Toward the intrinsic architecture of planetary systems

Wei Zhu (祝伟)

Canadian Institute for Theoretical Astrophysics

Ringberg Castle Workshop

2019-09-10, Germany

Kepler (2009-2013) & K2 (2014-2019)

0 Earth-like planets, but 1000s of all kinds of exoplanets!

Image credit: NASA/Kepler, Batalha (2014)

Kepler's limitations

  • Kepler detects transiting planets with \(P\lesssim1\) yr and \( R_{\rm p} \gtrsim R_\oplus\)

Image credit: iLectureOnline

Figure adapted from Penny et al. (2019)

Toward the intrinsic architecture

  • Kepler's limitation #1: transiting

  • Kepler's limitation #2: short-period (\(P\lesssim1\) yr)

    • Inner-outer correlation (in situ vs. large-scale migration)

  • Kepler's limitation #3: relatively large planets (\(R_{\rm p}\gtrsim R_\oplus\))

  • Summary & future prospects

Kepler dichotomy?

Ballard & Johnson (2016)

(See also Lissauer et al. 2011, Johansen et al. 2012)

  • Half of transiting planets (tranets) are found in single-tranet systems.
  • If assuming small (and fixed) mutual inclinations, two populations are needed:
    • Compact systems
    • 1-planet systems (or 2-planet with large mutual inclinations)

No sign for Kepler dichotomy

Zhu et al. (2018)

(See also Xie et al. 2016, Munoz Romero et al. 2018, Weiss et al. 2018)

One-tranet hosts

Multi-tranet hosts

Transit + Transit Timing Varitation (TTV)

  • # of systems with k transiting planets
    • ~50% in transit singles
  • # of systems with k transiting planets AND at least one showing TTV signals (Holczer++16)
    • ~50% in transit singles
  • Majority of transit singles are actually multi-planet systems with large mutual inclinations

 

Zhu, Petrovich, Wu et al., 2018

Transit singles

Transit multis

Transit Timing Variation (TTV)

  • No interaction

 

 

 

  • Interaction with additional planet

Holman & Murray (2005); Agol et al. (2005)

Dynamics coupled with multiplicity

{\rm inclination~dispersion~of~} k{\rm -planet~system} \propto k^\alpha

Zhu, Petrovich, Wu et al., 2018

  • Low-multiples: dynamically hot.
  • High-multiples: dynamically cold.
{\rm \#~of~planetary~systems} = \frac{\rm \#~of~detected~systems}{\rm detectability~of~individual~system}

Planet-planet mutual inclinations affect the occurrence rate of planetary systems

mutual inclination

Planet-planet mutual inclinations affect the occurrence rate of planetary systems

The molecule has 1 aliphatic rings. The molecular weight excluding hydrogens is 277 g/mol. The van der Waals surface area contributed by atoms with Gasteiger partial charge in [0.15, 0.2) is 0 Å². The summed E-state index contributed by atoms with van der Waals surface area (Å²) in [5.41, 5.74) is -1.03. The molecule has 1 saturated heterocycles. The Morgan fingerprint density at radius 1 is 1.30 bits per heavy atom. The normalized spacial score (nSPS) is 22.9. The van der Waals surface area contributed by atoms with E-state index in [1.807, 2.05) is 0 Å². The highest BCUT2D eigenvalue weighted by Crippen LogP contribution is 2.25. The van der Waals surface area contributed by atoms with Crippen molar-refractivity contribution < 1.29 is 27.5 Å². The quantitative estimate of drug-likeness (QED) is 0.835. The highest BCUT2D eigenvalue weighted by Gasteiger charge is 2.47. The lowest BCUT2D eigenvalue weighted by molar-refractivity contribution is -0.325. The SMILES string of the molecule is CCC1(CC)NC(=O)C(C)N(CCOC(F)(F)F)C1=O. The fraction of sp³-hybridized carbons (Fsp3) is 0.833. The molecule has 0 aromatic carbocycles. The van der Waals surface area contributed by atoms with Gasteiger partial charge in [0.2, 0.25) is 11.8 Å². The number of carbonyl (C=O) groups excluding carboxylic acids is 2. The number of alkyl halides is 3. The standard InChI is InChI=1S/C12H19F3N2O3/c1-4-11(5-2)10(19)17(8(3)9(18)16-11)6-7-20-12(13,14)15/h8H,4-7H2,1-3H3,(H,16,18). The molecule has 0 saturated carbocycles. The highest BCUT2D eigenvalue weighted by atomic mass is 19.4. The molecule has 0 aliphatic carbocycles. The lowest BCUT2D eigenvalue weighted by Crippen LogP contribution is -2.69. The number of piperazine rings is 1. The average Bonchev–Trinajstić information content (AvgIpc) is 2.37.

{\rm \#~of~planetary~systems} = \frac{\rm \#~of~detected~systems}{\rm detectability~of~individual~system}

Fraction of Sun-like stars with Kepler-like planets

  • >50% (Fressin et al. 2013; Petigura et al. 2013; Winn & Fabrycky 2015)

 

  • 30% (Zhu, Petrovich, Wu et al. 2018)
  • 30% of Sun-like stars have Kepler planets
  • Fewer-planet systems are dynamically hotter
  • Each system has on average 3 planets
  • Our solar systems fits "well" in this picture
i,~e \propto k^\alpha

Zhu, Petrovich, Wu et al., 2018

(See Xie et al. 2016, Van Eylen et al. 2018, Mills et al. 2019 for eccentricity constraints)

Orbital eccentricity

Kepler multi system intrinsic architecture

Toward the intrinsic architecture

  • Kepler's limitation #1: transiting

  • Kepler's limitation #2: short-period (\(P\lesssim1\) yr)

    • Inner-outer correlation (in situ vs. large-scale migration)

  • Kepler's limitation #3: relatively large planets (\(R_{\rm p}\gtrsim R_\oplus\))

  • Summary & future prospects

Cold Jupiters

Super Earths

22 from Kepler (triangles) + 39 from RV (squares)

Zhu & Wu, 2018, AJ, 156, 92

(see also Bryan et al. 2019, Herman, Zhu, & Wu 2019)

Super Earth-cold Jupiter correlations

Cold Jupiters

Super Earths

P({\rm CJ}|{\rm SE}) \approx 33\% {\rm ~vs.~} P({\rm CJ})=10\%

22 from Kepler (triangles) + 39 from RV (squares)

  • 1/3 of Kepler systems have cold Jupiter companions.
    • >50%, if [Fe/H]>0.

Zhu & Wu, 2018, AJ, 156, 92

(see also Bryan et al. 2019, Herman, Zhu, & Wu 2019)

Super Earth-cold Jupiter correlations

Cold Jupiters

Super Earths

P({\rm CJ}|{\rm SE}) \approx 33\% {\rm ~vs.~} P({\rm CJ})=10\%

22 from Kepler (triangles) + 39 from RV (squares)

P({\rm SE}) = 30\%
P({\rm SE}|{\rm CJ}) = \frac{P({\rm SE})}{P({\rm CJ})} P({\rm CJ}|{\rm SE}) \approx 100\%
  • 1/3 of Kepler systems have cold Jupiter companions.
    • >50%, if [Fe/H]>0.
  • Cold Jupiters (almost) always have inner super Earth companions!

Zhu & Wu, 2018, AJ, 156, 92

(see also Bryan et al. 2019, Herman, Zhu, & Wu 2019)

Super Earth-cold Jupiter correlations

Inner-outer correlation

P({\rm SE}|{\rm CJ}) = 100\% \left( \frac{N_{\rm in,out}/N_{\rm out}}{5/12} \right) \left( \frac{R_\star/a_{\rm in}}{0.03} \right)^{-1} \left( \frac{i_0}{4^\circ} \right)
i_0 \propto k^{-2}

1 yr

  1. 12 long-period giants in Kepler data
  2. 5 have inner transiting companions
  3. 1 has five inner planets:

Inner and outer regions correlate in occurrence rate & dynamical states